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Civil War
00000174-b11b-ddc3-a1fc-bfdbb1a20000The Schreiner University Department of History is honoring the sesquicentennial of the American Civil War with a series of short vignettes focusing on events from 1861 through 1865. The Civil War was the most destructive conflict in American history, but it was also one of our most defining moments as a people and as a nation. Let us know what you think about "This Week in the Civil War." E-mail your comments to Dr. John Huddleston at jhuddles@schreiner.edu.Airs: Weekdays at 5:19 a.m., 8:19 a.m., 4:19 p.m. on KTXI and 4:49 a.m., 9:29 p.m. on KSTX.

This Week in the Civil War - 557

Springtime raiding continued in late April 1863.  John Marmaduke’s Confederate cavalry attacked Cape Girardeau, Missouri and also skirmished near the town of Jackson, while a second Confederate force under W.E. “Grumble” Jones threatened Altamont, Oakland, and Cranberry Summit, Maryland.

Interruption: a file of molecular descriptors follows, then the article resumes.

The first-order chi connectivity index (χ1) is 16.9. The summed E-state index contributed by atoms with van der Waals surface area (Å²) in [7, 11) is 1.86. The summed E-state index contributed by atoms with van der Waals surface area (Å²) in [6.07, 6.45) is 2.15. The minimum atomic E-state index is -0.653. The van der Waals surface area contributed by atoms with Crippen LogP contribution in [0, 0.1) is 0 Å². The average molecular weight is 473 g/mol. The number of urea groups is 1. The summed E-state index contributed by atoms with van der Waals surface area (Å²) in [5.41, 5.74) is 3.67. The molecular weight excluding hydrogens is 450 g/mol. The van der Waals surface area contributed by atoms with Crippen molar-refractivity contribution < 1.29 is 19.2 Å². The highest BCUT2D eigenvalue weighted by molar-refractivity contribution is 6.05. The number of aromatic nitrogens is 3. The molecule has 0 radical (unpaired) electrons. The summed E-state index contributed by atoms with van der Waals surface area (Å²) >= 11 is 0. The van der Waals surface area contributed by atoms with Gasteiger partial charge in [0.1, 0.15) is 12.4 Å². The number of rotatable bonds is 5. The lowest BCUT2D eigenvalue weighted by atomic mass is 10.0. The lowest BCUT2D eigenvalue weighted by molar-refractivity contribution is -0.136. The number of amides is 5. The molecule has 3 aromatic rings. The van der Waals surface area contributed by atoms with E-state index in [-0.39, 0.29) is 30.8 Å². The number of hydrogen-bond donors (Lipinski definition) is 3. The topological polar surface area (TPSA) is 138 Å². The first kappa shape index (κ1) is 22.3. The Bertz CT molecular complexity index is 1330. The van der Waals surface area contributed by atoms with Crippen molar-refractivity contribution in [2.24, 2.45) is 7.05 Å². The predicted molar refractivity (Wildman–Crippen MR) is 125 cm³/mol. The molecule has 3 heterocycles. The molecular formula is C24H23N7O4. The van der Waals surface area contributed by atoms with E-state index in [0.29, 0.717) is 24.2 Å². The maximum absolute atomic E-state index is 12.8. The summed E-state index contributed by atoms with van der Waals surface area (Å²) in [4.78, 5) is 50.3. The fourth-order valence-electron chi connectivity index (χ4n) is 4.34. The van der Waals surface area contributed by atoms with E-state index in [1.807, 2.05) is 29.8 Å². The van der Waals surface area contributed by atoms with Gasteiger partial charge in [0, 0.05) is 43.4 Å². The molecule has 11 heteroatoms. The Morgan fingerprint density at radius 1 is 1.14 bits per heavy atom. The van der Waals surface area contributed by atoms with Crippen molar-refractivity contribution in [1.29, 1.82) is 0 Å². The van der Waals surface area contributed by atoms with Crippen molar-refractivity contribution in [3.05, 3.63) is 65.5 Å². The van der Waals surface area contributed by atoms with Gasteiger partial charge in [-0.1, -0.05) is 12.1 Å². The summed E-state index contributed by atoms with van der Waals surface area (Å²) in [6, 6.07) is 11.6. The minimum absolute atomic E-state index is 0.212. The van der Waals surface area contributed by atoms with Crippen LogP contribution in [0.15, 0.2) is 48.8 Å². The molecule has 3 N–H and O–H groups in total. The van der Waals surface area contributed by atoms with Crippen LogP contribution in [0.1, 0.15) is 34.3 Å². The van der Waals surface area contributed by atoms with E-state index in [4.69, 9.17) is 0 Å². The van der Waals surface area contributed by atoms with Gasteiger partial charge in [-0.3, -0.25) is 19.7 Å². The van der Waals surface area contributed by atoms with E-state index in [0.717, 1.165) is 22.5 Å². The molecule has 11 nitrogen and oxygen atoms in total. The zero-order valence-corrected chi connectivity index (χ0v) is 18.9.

Meanwhile, Benjamin Grierson’s Union raiders rode through Central Mississippi, and Abel Streight’s Union force—many mounted on mules—moved from Tuscumbia, Alabama toward Rome, Georgia. 

Cavalry raids such as these, which would strike into the rear of the enemy, effectively disrupting the enemy’s lines of communication and supply and often forced the opposition to utilize counter measures to protect vital military and civilian targets. 

As mobile and fast moving forces, these cavalry raids were effective tactics which both the Union and Confederacy continued to deploy throughout the war.